Attorney General Eric Holder said Tuesday he took no part in a decision to
obtain two months of Associated Press phone records as part of a leak
Holder told a press conference he recused himself because he did not have all the facts related to the investigation of a leak involving a foiled al-Qaida plot in Yemen. Holder called the leak "very serious" and a Justice Department official said Holder stepped aside because he had been interviewed as part of the investigation, The Hill reported.
"It put the American people at risk, and that is not hyperbole. It put the American people at risk," Holder said of the leak.
Journalism groups and lawmakers expressed outrage over the phone records examination.
"The Justice Department's secret acquisition of two months of the business and personal phone records of AP's reporters and other employees is shameful and outrageous," Society of Professional Journalists President Sonny Albarado said in a statement emailed to United Press International.
"Attorney General Holder and President Obama have once again shown by their actions that their words about transparency and government openness are hollow," said Albarado, city editor at the Arkansas Democrat-Gazette in Little Rock.
The Newspaper Association of America said the department's "wholesale seizure of confidential telephone records" amounted to "unprecedented" actions that "shock the American conscience and violate the critical freedom of the press protected by the U.S. Constitution and the Bill of Rights."
House Speaker John Boehner, R-Ohio, said through a spokesman: "The First Amendment is first for a reason. If the Obama administration is going after reporters' phone records, they better have a damned good explanation."
House Oversight and Government Reform Committee Chairman Darrell Issa, R-Calif., linked the disclosure to a mushrooming controversy over revelations the Internal Revenue Service targeted Tea Party groups for heightened scrutiny and allegations the Obama administration misled the public about the nature of the Sept. 11, 2012, terrorist attacks on a U.S. diplomatic post in Libya.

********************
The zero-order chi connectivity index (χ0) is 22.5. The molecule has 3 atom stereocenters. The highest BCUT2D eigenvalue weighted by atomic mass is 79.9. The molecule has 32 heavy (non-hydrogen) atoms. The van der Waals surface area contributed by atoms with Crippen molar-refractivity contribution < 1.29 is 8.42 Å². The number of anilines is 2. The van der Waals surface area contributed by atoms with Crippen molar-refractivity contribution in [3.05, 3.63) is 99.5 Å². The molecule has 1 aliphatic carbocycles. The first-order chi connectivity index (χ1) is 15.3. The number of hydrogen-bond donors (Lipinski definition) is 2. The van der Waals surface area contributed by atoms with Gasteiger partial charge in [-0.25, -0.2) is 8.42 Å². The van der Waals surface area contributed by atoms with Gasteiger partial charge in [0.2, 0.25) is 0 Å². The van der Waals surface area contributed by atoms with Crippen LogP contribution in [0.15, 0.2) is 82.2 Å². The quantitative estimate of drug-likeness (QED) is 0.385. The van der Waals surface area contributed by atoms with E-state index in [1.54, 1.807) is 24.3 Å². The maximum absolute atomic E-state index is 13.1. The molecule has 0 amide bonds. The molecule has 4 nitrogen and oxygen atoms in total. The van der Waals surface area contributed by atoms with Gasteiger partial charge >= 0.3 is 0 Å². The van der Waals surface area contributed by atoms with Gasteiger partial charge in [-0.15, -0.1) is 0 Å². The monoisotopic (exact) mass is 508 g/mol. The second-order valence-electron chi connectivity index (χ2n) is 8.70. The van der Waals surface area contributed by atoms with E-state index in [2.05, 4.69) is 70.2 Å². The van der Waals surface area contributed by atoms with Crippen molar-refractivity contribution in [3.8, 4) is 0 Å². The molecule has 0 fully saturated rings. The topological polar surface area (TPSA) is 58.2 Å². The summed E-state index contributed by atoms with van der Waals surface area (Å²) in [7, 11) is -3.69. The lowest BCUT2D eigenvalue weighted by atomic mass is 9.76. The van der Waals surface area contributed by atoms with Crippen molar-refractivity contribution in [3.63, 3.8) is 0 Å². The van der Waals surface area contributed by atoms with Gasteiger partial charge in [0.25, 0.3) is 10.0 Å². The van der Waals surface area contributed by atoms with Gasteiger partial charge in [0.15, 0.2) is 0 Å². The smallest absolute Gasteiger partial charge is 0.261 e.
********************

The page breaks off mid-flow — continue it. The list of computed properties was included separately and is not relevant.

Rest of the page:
"Coming within a week of revelations that the White House lied to the American people about the Benghazi attacks and the IRS targeted conservative Americans for their political beliefs, Americans should take notice that top Obama administration officials increasingly see themselves as above the law and emboldened by the belief that they don't have to answer to anyone," Issa said.
Senate Judiciary Committee Chairman Patrick Leahy, D-Vt., said he was "very troubled by these allegations" and wanted to hear the government's explanation.
"The burden is always on the government when they go after private information -- especially information regarding the press or its confidential sources. I want to know more about this case, but on the face of it, I am concerned that the government may not have met that burden," Leahy said in a statement.
The outrage came after the news cooperative said Monday the Justice Department secretly obtained April and May 2012 records of outgoing calls from more than 20 phone lines of AP journalists -- including home and cellphone numbers -- sometime this year as part of a yearlong investigation into the disclosure of classified information about a failed 2012 al-Qaida plot.
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